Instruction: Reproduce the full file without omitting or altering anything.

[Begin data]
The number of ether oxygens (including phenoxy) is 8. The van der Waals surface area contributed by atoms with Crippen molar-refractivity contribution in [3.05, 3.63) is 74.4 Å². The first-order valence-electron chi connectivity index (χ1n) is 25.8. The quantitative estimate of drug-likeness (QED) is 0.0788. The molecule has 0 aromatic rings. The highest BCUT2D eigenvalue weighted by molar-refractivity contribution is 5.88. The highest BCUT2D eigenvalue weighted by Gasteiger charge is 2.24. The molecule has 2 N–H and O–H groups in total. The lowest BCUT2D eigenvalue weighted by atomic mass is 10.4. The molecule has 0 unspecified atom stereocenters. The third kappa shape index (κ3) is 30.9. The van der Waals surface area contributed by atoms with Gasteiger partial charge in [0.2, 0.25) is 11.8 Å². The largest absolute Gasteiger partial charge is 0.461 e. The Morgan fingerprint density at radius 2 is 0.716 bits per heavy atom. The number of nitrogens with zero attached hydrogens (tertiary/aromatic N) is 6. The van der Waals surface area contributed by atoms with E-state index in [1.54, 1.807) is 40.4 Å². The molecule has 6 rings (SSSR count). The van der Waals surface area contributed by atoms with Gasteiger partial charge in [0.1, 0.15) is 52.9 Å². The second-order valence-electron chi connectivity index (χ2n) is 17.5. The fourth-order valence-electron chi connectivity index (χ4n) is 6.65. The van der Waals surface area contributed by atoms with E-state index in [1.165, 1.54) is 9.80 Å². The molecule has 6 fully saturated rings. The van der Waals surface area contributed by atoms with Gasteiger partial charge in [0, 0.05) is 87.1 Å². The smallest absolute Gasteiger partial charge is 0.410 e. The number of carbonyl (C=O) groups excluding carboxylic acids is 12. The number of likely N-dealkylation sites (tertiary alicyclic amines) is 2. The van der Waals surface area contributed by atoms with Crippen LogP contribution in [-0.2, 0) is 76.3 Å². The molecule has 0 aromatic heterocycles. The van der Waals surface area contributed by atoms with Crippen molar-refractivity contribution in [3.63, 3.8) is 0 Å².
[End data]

The number of ether oxygens (including phenoxy) is 8. The van der Waals surface area contributed by atoms with Crippen molar-refractivity contribution in [3.05, 3.63) is 74.4 Å². The first-order valence-electron chi connectivity index (χ1n) is 25.8. The quantitative estimate of drug-likeness (QED) is 0.0788. The molecule has 0 aromatic rings. The highest BCUT2D eigenvalue weighted by molar-refractivity contribution is 5.88. The highest BCUT2D eigenvalue weighted by Gasteiger charge is 2.24. The molecule has 2 N–H and O–H groups in total. The lowest BCUT2D eigenvalue weighted by atomic mass is 10.4. The molecule has 0 unspecified atom stereocenters. The third kappa shape index (κ3) is 30.9. The van der Waals surface area contributed by atoms with Gasteiger partial charge in [0.2, 0.25) is 11.8 Å². The largest absolute Gasteiger partial charge is 0.461 e. The Morgan fingerprint density at radius 2 is 0.716 bits per heavy atom. The number of nitrogens with zero attached hydrogens (tertiary/aromatic N) is 6. The van der Waals surface area contributed by atoms with E-state index in [1.54, 1.807) is 40.4 Å². The molecule has 6 rings (SSSR count). The van der Waals surface area contributed by atoms with Gasteiger partial charge in [0.1, 0.15) is 52.9 Å². The second-order valence-electron chi connectivity index (χ2n) is 17.5. The fourth-order valence-electron chi connectivity index (χ4n) is 6.65. The van der Waals surface area contributed by atoms with E-state index in [1.165, 1.54) is 9.80 Å². The molecule has 6 fully saturated rings. The van der Waals surface area contributed by atoms with Gasteiger partial charge in [0, 0.05) is 87.1 Å². The smallest absolute Gasteiger partial charge is 0.410 e. The number of carbonyl (C=O) groups excluding carboxylic acids is 12. The number of likely N-dealkylation sites (tertiary alicyclic amines) is 2. The van der Waals surface area contributed by atoms with Crippen LogP contribution in [-0.2, 0) is 76.3 Å². The molecule has 0 aromatic heterocycles. The van der Waals surface area contributed by atoms with Crippen molar-refractivity contribution in [3.63, 3.8) is 0 Å².